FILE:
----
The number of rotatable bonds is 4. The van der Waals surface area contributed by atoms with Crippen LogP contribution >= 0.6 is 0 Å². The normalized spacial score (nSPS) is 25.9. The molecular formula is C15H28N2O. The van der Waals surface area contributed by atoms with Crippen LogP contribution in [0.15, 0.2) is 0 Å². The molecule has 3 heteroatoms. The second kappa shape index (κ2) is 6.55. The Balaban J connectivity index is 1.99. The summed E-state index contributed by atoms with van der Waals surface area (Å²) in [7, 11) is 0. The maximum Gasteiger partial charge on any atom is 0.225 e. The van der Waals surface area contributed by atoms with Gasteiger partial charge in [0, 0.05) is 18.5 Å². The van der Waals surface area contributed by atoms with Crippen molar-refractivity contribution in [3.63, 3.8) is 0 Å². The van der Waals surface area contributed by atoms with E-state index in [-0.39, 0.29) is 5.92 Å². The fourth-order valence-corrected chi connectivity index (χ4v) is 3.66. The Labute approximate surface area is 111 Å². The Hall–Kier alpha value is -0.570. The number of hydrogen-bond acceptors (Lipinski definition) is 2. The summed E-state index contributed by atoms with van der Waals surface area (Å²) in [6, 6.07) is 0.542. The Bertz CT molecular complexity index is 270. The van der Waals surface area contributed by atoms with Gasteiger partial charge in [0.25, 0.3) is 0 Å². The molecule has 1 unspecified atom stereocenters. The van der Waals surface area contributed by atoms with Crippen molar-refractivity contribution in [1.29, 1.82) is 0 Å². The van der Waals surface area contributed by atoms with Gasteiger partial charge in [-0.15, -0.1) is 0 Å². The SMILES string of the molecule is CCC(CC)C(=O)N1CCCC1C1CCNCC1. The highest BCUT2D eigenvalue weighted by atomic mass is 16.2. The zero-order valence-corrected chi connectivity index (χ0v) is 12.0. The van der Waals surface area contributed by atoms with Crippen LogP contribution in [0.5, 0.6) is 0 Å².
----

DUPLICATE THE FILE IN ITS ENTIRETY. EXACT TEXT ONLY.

The number of rotatable bonds is 4. The van der Waals surface area contributed by atoms with Crippen LogP contribution >= 0.6 is 0 Å². The normalized spacial score (nSPS) is 25.9. The molecular formula is C15H28N2O. The van der Waals surface area contributed by atoms with Crippen LogP contribution in [0.15, 0.2) is 0 Å². The molecule has 3 heteroatoms. The second kappa shape index (κ2) is 6.55. The Balaban J connectivity index is 1.99. The summed E-state index contributed by atoms with van der Waals surface area (Å²) in [7, 11) is 0. The maximum Gasteiger partial charge on any atom is 0.225 e. The van der Waals surface area contributed by atoms with Gasteiger partial charge in [0, 0.05) is 18.5 Å². The van der Waals surface area contributed by atoms with Crippen molar-refractivity contribution in [3.63, 3.8) is 0 Å². The van der Waals surface area contributed by atoms with E-state index in [-0.39, 0.29) is 5.92 Å². The fourth-order valence-corrected chi connectivity index (χ4v) is 3.66. The Labute approximate surface area is 111 Å². The Hall–Kier alpha value is -0.570. The number of hydrogen-bond acceptors (Lipinski definition) is 2. The summed E-state index contributed by atoms with van der Waals surface area (Å²) in [6, 6.07) is 0.542. The Bertz CT molecular complexity index is 270. The van der Waals surface area contributed by atoms with Gasteiger partial charge in [0.25, 0.3) is 0 Å². The molecule has 1 unspecified atom stereocenters. The van der Waals surface area contributed by atoms with Crippen molar-refractivity contribution in [1.29, 1.82) is 0 Å². The van der Waals surface area contributed by atoms with Gasteiger partial charge in [-0.15, -0.1) is 0 Å². The SMILES string of the molecule is CCC(CC)C(=O)N1CCCC1C1CCNCC1. The highest BCUT2D eigenvalue weighted by atomic mass is 16.2. The zero-order valence-corrected chi connectivity index (χ0v) is 12.0. The van der Waals surface area contributed by atoms with Crippen LogP contribution in [0.5, 0.6) is 0 Å².